NPR Brings On Author to Expose the NFL As A -- Nonprofit?

NPR took up the NFL as a topic, with author Gregg Easterbrook, a sports junkie and long-time writer for liberal magazines and sites like Slate.  On Wednesdays’s All Things Considered, anchor Robert Siegel seemed to sneer at the sport: “Football: part sport, part national addiction, part cult.”

Siegel told Easterbrook “Yours is one of the most conflicted books I've ever read. You love the game. And you document the umpteen ways in which it has forfeited any claim to your love. Why not say ‘Enough, goodbye, football’?” Easterbrook said “I love football and I want it reformed.” Both liberals and conservatives might be shocked that the massively profitable NFL is chartered as a nonprofit:

SIEGEL: OK, you write about football at all levels. Let's start at the top, at the professional level. The National Football League, big surprise to me, is a hugely profitable nonprofit. How is that?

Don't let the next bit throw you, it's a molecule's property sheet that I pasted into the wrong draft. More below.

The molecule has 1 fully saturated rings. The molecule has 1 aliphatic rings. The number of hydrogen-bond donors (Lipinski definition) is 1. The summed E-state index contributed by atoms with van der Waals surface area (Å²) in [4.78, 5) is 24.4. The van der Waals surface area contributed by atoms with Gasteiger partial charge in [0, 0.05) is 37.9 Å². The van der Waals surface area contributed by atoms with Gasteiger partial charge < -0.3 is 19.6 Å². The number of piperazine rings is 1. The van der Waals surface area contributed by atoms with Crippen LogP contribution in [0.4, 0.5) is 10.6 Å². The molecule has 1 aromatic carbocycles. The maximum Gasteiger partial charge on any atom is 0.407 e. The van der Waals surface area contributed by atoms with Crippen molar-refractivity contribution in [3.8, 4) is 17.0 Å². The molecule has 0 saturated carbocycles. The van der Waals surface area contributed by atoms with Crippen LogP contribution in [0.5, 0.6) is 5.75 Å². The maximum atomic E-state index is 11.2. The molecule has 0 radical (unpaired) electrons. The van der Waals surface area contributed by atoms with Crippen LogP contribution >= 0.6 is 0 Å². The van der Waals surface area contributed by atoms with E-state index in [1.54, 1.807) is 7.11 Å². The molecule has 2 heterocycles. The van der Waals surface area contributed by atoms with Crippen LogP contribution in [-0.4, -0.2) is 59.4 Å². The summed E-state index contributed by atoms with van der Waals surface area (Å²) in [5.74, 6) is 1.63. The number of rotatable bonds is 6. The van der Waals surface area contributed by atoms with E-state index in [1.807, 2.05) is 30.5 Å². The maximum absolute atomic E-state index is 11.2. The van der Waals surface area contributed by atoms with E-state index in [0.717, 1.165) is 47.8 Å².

EASTERBROOK: Well, it's a scandal that I can't understand why people aren't marching in the streets over, I suppose. The headquarters of the National Football League is chartered as a nonprofit and treated by the IRS as a nonprofit due to a few keywords that were slipped into a piece of legislation 50 years ago. The individual teams probably pay corporate income taxes but we don't know since most of them don't disclose any figures. Most of them receive public subsidies but don't disclose anything.

The top of the NFL, Roger Goodell, the commissioner, his $30 million-a-year paycheck comes from what looks on paper to be a tax-exempt philanthropy.    (Laughter)

SIEGEL: It's a consortium of teams, pro football teams, most of which live off of public subsidies.

EASTERBROOK: Yes. Judith Grant Long, a researcher at Harvard, calculates that 70 percent of the cost of NFL stadia has been paid for by taxpayers. In general, the public subsidizes pro football to the tune of around $1 billion a year is what I calculate in my book. And yet, it's phenomenally profitable, subsidized up one side, down the other, and yet a very profitable business.

PS: The liberal journalist’s tendency to avoid the word “liberal” is on display here. The weasel word for it was “highbrow.” Siegel introduced Easterbrook: “He writes about football for And over the years he's written about energy, the environment and other public policy issues for The Atlantic Monthly and The Washington Monthly and several other highbrow monthlies and weeklies.”

NPR All Things Considered Sports Gregg Easterbrook Robert Siegel
Tim Graham's picture